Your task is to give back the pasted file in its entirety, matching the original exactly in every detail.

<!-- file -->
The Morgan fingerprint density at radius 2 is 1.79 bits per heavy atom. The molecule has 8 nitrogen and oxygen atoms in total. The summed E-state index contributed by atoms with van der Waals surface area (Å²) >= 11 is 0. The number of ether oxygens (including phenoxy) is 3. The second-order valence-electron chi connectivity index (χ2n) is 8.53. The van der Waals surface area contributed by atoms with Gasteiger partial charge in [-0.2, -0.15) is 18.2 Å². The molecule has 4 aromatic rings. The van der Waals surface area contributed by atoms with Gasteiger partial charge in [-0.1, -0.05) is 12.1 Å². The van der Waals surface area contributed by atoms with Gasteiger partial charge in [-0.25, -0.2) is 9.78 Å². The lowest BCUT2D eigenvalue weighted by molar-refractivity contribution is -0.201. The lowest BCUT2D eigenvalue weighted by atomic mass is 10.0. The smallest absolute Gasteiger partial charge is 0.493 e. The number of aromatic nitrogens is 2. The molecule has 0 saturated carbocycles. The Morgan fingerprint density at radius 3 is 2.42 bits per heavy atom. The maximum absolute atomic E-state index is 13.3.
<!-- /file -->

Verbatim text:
The Morgan fingerprint density at radius 2 is 1.79 bits per heavy atom. The molecule has 8 nitrogen and oxygen atoms in total. The summed E-state index contributed by atoms with van der Waals surface area (Å²) >= 11 is 0. The number of ether oxygens (including phenoxy) is 3. The second-order valence-electron chi connectivity index (χ2n) is 8.53. The van der Waals surface area contributed by atoms with Gasteiger partial charge in [-0.2, -0.15) is 18.2 Å². The molecule has 4 aromatic rings. The van der Waals surface area contributed by atoms with Gasteiger partial charge in [-0.1, -0.05) is 12.1 Å². The van der Waals surface area contributed by atoms with Gasteiger partial charge in [-0.25, -0.2) is 9.78 Å². The lowest BCUT2D eigenvalue weighted by molar-refractivity contribution is -0.201. The lowest BCUT2D eigenvalue weighted by atomic mass is 10.0. The smallest absolute Gasteiger partial charge is 0.493 e. The number of aromatic nitrogens is 2. The molecule has 0 saturated carbocycles. The Morgan fingerprint density at radius 3 is 2.42 bits per heavy atom. The maximum absolute atomic E-state index is 13.3.